Jana: I took the SAT more seriously. I took practice tests (on SparkNotes), and a proctored practice test. I identified my areas of weakness- for me it was math- so I got a math book, and a general prep book that had a good math section. The PSAT is important too, but I was more concerned with the SAT because of its impact on college admissions. I didn’t take any official prep course. As far as I remember, the resources WJ provides were only made available after I had already taken the test.
Jesse: A month or so before taking the SAT for the first time I went over to the Davis Library and literally checked out every practice book I could find. I also got a code from the guidance office for the “Official Online SAT Course.” Then, a week before the test, I started studying madly and ended up with a score worse than the PSAT. The second time, however, I just focused on studying for one section and got a significantly better score. So, in short, I’d say use what’s available and don’t kill yourself. On the subject of prep courses, I’m more than a little skeptical of an industry that has sprung up to profit off the misfortune of high school students. Not to be rude, but there are better ways to spend your money, and, at the same time, not funnel it into the Kaplan-College Board Axis of Evil.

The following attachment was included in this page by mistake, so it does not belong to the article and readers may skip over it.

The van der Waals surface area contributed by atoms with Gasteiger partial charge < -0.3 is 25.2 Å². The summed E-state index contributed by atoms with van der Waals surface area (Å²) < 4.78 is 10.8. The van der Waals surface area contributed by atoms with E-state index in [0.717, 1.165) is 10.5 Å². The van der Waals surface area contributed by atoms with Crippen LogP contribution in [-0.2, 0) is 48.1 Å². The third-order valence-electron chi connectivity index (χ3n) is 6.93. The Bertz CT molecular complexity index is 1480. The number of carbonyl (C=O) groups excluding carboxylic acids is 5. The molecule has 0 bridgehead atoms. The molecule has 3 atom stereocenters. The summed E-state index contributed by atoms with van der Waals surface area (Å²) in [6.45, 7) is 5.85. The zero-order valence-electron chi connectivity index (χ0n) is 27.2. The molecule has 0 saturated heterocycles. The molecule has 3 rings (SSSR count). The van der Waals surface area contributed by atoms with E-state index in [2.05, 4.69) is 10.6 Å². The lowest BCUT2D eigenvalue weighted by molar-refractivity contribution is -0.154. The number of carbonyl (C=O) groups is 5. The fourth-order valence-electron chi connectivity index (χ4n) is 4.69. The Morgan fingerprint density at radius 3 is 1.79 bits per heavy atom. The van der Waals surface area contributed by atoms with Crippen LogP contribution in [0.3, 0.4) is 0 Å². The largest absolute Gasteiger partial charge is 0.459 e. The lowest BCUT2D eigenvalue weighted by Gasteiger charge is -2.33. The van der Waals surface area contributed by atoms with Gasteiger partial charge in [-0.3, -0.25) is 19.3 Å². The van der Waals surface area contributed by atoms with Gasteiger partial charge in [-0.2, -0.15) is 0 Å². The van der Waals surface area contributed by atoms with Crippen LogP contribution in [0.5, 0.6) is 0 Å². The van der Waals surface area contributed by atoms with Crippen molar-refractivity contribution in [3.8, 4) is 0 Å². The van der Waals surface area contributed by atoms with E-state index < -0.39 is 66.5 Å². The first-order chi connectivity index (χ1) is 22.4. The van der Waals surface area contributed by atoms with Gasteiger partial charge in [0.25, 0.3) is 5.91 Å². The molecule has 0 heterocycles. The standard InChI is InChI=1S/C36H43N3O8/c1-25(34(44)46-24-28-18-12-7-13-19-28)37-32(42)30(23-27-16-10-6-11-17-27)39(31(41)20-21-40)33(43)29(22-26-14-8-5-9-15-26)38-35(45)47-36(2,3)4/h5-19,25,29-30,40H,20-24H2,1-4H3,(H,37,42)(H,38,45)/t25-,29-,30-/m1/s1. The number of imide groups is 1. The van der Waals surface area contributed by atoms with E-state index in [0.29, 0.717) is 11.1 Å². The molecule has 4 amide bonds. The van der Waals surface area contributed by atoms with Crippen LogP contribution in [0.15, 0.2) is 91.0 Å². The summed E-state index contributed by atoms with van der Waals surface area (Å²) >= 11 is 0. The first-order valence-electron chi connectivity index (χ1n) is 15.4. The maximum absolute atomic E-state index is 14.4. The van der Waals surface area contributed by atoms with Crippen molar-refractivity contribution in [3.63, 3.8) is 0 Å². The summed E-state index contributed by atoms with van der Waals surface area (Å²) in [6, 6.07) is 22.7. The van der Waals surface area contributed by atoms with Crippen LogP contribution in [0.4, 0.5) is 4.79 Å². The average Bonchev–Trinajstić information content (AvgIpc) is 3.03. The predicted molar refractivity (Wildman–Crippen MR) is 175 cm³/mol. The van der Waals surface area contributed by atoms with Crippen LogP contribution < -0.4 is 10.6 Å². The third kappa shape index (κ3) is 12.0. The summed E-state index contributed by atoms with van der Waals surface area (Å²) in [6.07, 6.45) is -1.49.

WHY DO YOU THINK YOU GOT SUCH A HIGH PSAT SCORE?
Jana: I’m naturally a good test taker. I started reading at an early age, and I think that reading all my life helps me tremendously with the reading and writing sections. (vocabulary, grammar, etc.)
Jesse: I’m pretty sure the whole reason I did well on the PSAT was because I know how to take tests. As far as actual preparation goes, I’ve always sort of liked math, and I have a rather, ehem, brobdingnagian vocabulary, but that’s all secondary to the fact that I practiced enough to get the whole thing down to a science.

 

WHAT ADVICE WOULD YOU GIVE STUDENTS WHO ARE TRYING TO STUDY AND DO THEIR BEST ON THESE TESTS?
Jana: Try to find your areas of weakness and focus on those. It’s easier and more helpful, I think, to try to improve specific areas (ie. math, reading, writing or vocab) than to try to study everything. Find what way of studying is best for you. Use all your available resources: practice tests, prep books, online resources, etc.